King's Lynn Broadband Services

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Guild hall in Kings Lynn 02

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Factfile for Kings Lynn:

Location of Kings Lynn: Norfolk, East of England, England, UK.

Postcode for Kings Lynn: PE30

Dialling Code for Kings Lynn: 01553

Kings Lynn Population: 42,800 (2011 Census)

Ordnance Survey Map Reference for Kings Lynn: TF62390

At first named Lynn or Lin (and later as Bishop's Lynn), the bustling market town of King's Lynn in Norfolk was at one time among the most important maritime ports in Britain. It presently has a resident population of roughly 42,000 and attracts quite a large number of tourists, who come to learn about the historical past of this delightful town and also to appreciate its various excellent points of interest and events. The name of the town derives from the Celtic word for "pool or lake" and signifies the reality that this place once was engulfed by a significant tidal lake.

The town is positioned beside the Wash in East Anglia, that massive chunk out of the east coast of England where in twelve fifteen, King John supposedly lost all his gold and jewels. He had been feasted by the elite of Lynn (as it was known as at that time), back then a booming port, but was engulfed by a significant October high tide as he headed westwards over treacherous marshes on the way to Newark and the treasures were lost on the mud flats. Soon afterwards, John died of a surfeit of peaches (or a surfeit of lampreys) depending on which narrative you trust. In these days the town is a natural centre, the main channel for trade betwixt the eastern counties and the Midlands, the train terminus of the London, Cambridge, Ely main line, and a bridge which joins 'high' Norfolk heading in the direction of the city of Norwich to the east, and 'low' Norfolk, the flat fens and marsh lands south of the Wash.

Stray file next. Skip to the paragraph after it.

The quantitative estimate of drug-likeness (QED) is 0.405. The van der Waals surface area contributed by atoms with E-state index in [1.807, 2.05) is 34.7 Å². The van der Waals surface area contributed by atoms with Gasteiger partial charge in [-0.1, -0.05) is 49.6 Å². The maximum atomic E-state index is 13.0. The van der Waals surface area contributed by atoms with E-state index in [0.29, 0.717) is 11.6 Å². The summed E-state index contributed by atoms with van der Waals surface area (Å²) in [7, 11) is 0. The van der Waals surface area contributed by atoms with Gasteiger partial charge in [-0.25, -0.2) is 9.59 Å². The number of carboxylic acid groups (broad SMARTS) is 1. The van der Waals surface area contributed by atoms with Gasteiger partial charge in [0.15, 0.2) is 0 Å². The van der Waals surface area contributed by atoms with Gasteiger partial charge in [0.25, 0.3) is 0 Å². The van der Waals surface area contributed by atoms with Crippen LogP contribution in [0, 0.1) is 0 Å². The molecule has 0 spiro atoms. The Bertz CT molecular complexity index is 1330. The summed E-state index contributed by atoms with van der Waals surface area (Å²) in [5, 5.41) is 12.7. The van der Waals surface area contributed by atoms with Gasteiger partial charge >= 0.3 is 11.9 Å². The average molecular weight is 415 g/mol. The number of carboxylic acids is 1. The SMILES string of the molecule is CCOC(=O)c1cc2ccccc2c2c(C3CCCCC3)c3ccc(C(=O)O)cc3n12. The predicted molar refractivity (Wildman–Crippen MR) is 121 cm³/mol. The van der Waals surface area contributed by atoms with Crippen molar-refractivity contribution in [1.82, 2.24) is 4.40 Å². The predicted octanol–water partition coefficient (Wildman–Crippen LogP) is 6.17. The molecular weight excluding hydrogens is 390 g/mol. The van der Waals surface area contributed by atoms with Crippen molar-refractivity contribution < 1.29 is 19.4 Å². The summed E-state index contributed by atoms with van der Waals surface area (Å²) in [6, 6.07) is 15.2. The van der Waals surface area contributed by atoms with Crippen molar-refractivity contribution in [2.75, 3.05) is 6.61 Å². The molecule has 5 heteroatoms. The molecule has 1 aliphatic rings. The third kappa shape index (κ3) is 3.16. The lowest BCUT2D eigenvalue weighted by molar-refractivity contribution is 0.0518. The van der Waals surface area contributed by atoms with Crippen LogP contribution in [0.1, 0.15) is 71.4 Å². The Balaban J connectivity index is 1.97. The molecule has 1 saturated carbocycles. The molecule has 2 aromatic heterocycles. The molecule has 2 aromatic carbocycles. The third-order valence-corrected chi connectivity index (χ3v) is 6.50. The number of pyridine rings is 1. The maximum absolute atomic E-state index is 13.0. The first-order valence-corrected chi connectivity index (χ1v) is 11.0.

Kings-lynn-river-great-ouseKing's Lynn's royal connections really are more substantial currently in comparison with King John's days. A few miles away to the north-east is Sandringham Park, an important tourist attraction and one of the Queen's personal estates. The town itself sits mostly on the easterly bank of the estuary of the muddy and wide River Great Ouse. Most of the roads near the river banks, especially those around the St Margaret's Minster Church, are much as they were a couple of centuries ago.

If the town has a center of attention it will be the historical Tuesday Market Place , specifically in the past few years because the Corn Exchange has been changed into a leading centre of entertainment. A lot of the buildings and houses here are Victorian or even earlier. These include the outstanding Duke's Head Hotel, put up in 1683, and a grade II listed building since 1951, the Corn Exchange (1854) and the Globe Hotel (first constructed in 1650).